Dark Art

I really, really like the work of one-time civil engineer and now photographer Alec Dawson.  If a picture is worth a thousand words, each one of Dawson’s eerie still-life pics is a volume.  Here are several of my favorites (right-click to embiggen).

In case you missed the detail:

Some suggest abandonment:

And then there are the more explicit (and even more tragic) ones:

I could write a short story — or possibly a novella — about each and every one of these, simply because of the feelings and emotions contained in that simple picture.

I’m not even going to get into the lighting, other to say that it’s a rare skill to light a night scene without making it look contrived and artificial.  And if these pics are nothing else, they’re realistic, almost hyper-realistic.

While all the above are part of Dawson’s Nocturna  series, here’s a video sample of Nobody Claps Anymore.  The man’s a genius.

Never Mind Your 5-Year-Old

…it appears that even a raven can do what Jackson Pollock did:

It’s Jackdaw Pollock! Odin the raven paints just like the American artist whose work is worth millions

A creative raven has the art world in a flap after producing a stunning range of experimental paintings – with her beak.

Eleven-year-old Odin uses an array of vivid animal-safe paints and food colourings to make her amazing abstract works, which are flying off the shelves…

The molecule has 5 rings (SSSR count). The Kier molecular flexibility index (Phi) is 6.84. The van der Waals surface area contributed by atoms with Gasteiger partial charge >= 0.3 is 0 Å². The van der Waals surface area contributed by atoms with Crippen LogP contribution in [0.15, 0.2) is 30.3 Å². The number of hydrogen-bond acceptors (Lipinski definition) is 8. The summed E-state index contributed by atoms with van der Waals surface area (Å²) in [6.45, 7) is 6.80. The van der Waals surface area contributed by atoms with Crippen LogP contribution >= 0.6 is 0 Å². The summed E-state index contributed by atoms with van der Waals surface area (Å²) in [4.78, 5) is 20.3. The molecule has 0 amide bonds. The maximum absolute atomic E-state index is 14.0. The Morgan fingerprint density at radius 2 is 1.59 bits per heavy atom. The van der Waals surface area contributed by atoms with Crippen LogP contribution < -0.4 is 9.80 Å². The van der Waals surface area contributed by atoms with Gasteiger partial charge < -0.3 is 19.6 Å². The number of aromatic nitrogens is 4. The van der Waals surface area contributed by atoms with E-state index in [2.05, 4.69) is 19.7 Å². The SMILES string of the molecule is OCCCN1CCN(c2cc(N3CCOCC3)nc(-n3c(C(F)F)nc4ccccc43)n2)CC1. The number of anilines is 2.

My favorite part:

for up to £15.

…which is about what people should be paying for Pollock’s stupid splashes and daubings, instead of millions.


As a rule, I tend to prefer Impressionist landscape paintings, such as Monet’s Morning:

That doesn’t mean I’m completely averse to the more realistic style, though, and I also think that 19th-century American painters are quite noteworthy, especially those of the Hudson Valley School.  Here are a few from John William Casilear, for example, that are quite lovely:

Hudson View
(One might think that this is an Impressionist painting, unless one has actually seen the Upper Hudson Valley at this time of day…)

Lake George (early)

Lake George (later)

Saratoga Springs

New Hampshire Beach

Sea Scene


My favorite Casilear, though, is a moodier piece:

Moon Rise

Landscape art, I think, is supposed to calm the viewer and make them wonder at the beauty of Nature.  Casilear’s work does that, in spades.

Art Time

Sotheby’s had an auction a while back, and these particular pieces caught my eye:

First, from my favorite modern Impressionist, Leonid Afremov:

Then, two pieces from my favorite Academy artist, Eugenio (Eugene) De Blaas:

I like this one, simply because I love rainy Paris street scenes:

And this, from a painter whom I don’t know (but intend to rectify the situation):

Finally, another artist unknown to me, on another favorite topic (gloomy 19th century street scenes):

My only regret is that I don’t have enough walls to hang all the art I’d love to own.